(Washington Post) (Washington Post)

Connie Marrero, the Cuban right-hander who pitched for the Senators in the 1950s and was the oldest living Major Leaguer, died this week just two days shy of his 103rd birthday, the Associated Press reported. The AP said the death was confirmed by Marrero’s grandson. Only Red Hoff, who died at 107, played in an MLB game and lived longer than Marrero.

Our Rick Maese wrote a lengthy profile of Marrero earlier this year, filled with memories of the pitcher’s time in Washington:

They called Marrero “the Cuban cutie,” a “muscle-bound little gnome,” “the ageless Cuban,” “a real pixie,” and Chico — coined “by sportswriters who had trouble spelling Corrado [sic],” according to one newspaper account. They often quoted him phonetically in an exaggerated cartoon-like dialect (“Me peetch gude”) and seemed infatuated with the big cigar, thick accent and unusual physique. Shirley Povich, the Washington Post columnist, compared him with a fire hydrant — “as easy to step over as step around.”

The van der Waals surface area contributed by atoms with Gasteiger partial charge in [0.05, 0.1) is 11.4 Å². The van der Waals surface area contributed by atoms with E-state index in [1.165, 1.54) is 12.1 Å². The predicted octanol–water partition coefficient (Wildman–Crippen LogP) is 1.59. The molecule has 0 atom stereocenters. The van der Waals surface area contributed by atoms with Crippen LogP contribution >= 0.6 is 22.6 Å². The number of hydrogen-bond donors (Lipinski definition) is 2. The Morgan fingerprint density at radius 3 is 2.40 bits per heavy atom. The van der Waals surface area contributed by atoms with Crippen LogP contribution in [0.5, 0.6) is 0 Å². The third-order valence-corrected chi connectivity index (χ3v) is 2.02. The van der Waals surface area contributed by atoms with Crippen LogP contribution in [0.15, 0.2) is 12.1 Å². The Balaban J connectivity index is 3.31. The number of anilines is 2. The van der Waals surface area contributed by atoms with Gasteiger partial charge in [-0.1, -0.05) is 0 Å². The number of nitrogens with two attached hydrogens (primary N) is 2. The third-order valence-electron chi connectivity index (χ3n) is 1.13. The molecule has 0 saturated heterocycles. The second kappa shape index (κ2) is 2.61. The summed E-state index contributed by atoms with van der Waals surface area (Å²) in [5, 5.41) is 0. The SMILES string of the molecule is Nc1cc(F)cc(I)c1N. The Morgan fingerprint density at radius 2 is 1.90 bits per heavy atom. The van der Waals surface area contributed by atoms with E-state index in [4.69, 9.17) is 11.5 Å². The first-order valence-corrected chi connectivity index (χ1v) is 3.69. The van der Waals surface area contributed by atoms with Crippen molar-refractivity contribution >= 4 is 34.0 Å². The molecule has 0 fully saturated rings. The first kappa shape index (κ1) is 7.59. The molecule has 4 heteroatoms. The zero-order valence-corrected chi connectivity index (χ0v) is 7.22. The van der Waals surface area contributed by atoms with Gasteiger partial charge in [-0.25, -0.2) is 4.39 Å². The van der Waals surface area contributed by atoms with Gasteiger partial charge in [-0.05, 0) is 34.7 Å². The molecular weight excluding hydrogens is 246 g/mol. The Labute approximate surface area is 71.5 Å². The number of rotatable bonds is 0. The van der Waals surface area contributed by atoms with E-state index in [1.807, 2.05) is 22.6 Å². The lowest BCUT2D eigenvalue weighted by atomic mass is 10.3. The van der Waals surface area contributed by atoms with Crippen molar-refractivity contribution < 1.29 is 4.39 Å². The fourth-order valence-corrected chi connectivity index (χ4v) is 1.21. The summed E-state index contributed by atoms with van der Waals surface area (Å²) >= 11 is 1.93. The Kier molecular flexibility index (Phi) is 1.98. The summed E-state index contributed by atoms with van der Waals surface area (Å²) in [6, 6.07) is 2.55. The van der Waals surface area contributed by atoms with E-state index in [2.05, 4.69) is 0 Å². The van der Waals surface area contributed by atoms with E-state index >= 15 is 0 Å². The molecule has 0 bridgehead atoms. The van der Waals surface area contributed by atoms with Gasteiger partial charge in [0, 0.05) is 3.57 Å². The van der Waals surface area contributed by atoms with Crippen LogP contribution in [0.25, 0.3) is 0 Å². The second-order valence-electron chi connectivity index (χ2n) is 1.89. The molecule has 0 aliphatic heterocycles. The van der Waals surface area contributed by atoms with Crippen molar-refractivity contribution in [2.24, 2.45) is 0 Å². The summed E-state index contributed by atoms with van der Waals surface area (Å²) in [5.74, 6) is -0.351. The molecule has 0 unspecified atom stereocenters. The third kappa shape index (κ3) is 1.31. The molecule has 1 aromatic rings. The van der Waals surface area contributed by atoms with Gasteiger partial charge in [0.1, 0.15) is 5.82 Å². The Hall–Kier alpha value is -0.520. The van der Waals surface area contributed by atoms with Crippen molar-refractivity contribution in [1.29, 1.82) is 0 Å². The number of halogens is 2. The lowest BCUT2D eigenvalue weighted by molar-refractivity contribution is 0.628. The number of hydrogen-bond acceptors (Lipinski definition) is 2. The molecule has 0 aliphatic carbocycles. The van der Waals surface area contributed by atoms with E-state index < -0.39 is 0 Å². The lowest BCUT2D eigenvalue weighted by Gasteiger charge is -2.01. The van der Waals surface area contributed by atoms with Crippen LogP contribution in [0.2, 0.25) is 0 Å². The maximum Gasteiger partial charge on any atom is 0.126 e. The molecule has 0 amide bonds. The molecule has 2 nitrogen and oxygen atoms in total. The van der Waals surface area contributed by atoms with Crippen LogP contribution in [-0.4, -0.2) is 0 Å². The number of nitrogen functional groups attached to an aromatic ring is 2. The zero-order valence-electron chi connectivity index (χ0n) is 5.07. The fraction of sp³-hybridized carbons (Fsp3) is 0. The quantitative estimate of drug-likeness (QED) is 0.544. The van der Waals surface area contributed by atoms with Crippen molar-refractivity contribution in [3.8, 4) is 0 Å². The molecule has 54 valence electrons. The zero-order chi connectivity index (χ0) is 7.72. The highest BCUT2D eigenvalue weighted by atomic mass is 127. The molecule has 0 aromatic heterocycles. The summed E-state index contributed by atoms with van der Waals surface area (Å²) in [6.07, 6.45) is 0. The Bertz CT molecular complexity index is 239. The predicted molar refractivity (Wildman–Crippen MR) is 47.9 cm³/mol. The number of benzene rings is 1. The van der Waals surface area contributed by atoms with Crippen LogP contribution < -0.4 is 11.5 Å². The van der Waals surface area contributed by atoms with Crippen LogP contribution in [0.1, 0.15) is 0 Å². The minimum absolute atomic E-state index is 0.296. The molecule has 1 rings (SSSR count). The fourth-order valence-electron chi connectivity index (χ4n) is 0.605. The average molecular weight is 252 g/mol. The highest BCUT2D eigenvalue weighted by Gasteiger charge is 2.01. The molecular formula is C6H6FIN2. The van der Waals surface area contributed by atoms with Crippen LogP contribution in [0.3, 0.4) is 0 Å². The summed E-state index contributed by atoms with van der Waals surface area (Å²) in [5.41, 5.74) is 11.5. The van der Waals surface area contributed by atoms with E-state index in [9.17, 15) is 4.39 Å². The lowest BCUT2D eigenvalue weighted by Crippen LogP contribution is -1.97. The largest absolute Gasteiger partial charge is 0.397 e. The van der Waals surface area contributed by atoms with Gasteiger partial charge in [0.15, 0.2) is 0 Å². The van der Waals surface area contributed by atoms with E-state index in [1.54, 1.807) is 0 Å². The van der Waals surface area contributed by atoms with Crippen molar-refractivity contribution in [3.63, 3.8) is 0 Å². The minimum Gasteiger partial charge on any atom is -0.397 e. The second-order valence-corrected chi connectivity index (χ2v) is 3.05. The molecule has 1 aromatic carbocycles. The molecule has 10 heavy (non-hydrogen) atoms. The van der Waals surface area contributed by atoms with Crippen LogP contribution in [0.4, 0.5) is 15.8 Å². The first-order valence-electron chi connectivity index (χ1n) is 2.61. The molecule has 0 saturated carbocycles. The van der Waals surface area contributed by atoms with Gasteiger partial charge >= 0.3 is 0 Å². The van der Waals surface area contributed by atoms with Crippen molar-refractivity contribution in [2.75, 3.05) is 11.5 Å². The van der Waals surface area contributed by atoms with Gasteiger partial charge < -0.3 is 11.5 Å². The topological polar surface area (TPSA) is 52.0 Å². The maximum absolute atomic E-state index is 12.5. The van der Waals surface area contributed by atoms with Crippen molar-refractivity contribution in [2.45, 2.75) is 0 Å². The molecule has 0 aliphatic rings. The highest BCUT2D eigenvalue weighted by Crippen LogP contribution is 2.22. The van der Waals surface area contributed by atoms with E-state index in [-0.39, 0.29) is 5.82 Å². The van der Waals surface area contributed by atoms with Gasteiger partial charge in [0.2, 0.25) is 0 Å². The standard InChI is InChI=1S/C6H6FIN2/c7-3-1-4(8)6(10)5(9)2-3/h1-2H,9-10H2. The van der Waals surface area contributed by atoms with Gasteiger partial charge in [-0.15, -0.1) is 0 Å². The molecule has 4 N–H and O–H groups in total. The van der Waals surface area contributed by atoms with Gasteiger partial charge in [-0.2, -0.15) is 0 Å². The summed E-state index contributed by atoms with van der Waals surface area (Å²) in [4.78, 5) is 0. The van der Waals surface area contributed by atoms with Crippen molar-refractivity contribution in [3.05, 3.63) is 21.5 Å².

“He was a chubby guy, not very tall,” Bob Wolff, the Senators’ broadcaster from 1947 to 1960, recalled recently. “He looked like anything but a pitcher. But he sure threw like a pitcher.”

Adam Kilgore talked to Livan Hernandez for the story; “In Cuba, everybody knows this guy,” Hernandez said. “He’s like the god of pitching.”

But there was more from Livo.

“He taught me how to throw my curveball,” Hernandez told Kilgore. “He saw me throw one time in Cuba. He asked me how I throw the curveball. He showed me how to throw a different curveball. I started throwing it. That was the curveball I throw.”

And what made the Marrero curve so effective?

“It had more movement on the ball,” Hernandez explained. “He got a different grip. I started throwing it, and I liked it. I throw all my career that way. That day, he told me that before the game. I used it in the game, and I throw a no-hitter. That was a good one. You can hold the ball better.”

And, as indicated in the story, Hernandez was deferential to Marrero’s role in Cuba.

“Everybody knows him if they pitch in the big leagues,” he said. “He’s really, really good. Everybody listens to what the guy says. On that day before the game, for a half hour, I listened to what he says. I started doing it, and I throw a no-hitter that day….It’s good we have people like that in Cuba, that play professional baseball and make a lot of history. We don’t have too many people like that in Cuba.”